Sloths have a short end in many ways. Who wants to be named after a deadly crime? Nor is it merely an English quirk to call them “sloths”; Other languages have names around terms like “lazy”, “slow” and “sleep”. The three-toed sloth’s scientific name, Bradypus, means “slow feet” in Greek. Only their cute, slightly confused looks worthy of an Internet meme can save them from being written off as completely useless.
But sloths are much more than just small bags of laziness. Here’s a fact about sloths to change their bizarre lethargy in the animal kingdom.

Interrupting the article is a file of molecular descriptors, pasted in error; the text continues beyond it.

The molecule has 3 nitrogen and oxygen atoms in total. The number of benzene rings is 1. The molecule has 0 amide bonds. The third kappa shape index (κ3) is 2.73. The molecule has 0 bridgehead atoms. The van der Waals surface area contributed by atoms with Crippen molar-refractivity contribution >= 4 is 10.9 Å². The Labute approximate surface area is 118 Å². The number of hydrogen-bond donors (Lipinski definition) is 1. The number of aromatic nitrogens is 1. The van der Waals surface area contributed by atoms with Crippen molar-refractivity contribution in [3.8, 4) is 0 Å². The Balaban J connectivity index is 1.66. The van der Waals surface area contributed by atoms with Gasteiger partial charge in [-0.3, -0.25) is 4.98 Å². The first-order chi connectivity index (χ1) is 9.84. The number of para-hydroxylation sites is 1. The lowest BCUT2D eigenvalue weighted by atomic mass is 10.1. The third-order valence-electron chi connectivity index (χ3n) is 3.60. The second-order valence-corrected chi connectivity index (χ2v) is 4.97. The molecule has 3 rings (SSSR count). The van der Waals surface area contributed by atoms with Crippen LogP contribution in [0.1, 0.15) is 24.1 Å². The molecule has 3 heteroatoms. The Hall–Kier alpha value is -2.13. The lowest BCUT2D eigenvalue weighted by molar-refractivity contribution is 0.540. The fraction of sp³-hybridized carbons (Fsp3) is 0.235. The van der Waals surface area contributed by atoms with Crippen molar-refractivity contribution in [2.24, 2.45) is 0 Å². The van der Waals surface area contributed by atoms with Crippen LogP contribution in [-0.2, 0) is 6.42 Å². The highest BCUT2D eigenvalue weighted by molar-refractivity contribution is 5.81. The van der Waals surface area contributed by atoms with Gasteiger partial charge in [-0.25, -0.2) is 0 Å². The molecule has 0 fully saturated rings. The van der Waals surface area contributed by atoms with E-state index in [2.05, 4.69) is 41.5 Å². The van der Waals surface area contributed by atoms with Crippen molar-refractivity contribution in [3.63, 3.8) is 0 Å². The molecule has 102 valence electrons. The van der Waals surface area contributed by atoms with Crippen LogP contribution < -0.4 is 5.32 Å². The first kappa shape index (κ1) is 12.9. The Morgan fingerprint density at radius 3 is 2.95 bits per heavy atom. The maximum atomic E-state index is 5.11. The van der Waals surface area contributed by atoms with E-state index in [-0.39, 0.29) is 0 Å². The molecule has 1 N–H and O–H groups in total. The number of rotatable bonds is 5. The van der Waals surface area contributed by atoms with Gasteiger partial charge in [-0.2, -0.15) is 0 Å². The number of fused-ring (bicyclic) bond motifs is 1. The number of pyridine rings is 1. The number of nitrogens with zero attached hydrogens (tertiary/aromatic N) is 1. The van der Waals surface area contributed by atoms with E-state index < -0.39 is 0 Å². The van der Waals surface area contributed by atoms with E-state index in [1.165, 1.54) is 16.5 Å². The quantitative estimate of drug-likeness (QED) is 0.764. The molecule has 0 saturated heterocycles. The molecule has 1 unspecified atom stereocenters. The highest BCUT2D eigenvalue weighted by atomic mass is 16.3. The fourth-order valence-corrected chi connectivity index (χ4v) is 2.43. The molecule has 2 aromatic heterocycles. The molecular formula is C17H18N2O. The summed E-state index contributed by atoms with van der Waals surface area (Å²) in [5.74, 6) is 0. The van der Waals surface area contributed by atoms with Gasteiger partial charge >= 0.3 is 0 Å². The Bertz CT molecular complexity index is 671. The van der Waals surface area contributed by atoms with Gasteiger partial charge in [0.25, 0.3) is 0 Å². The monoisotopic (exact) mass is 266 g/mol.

An incorrect fact floating around the Internet should be of no surprise to anyone. It is, however, rare to be able to pinpoint the source. The fact in question runs like this:
“My absolute favourite piece of information is the fact that young sloths are so inept that they frequently grab their own arms and legs instead of tree limbs, and fall out of trees.”—Douglas Adams, The Salmon of Doubt
That would indeed be a great piece of information. Unfortunately, it isn’t true. There is no mention of such ineptness in the scientific literature despite long and detailed study of rearing orphaned sloths. There is no mention of this “fact” on the Internet that can be dated to before the publication of The Salmon of Doubt. Baby sloths spend their first months clinging to their mothers in the trees. A baby sloth that fell from a tree would not stand much chance. Evolution is a hard teacher.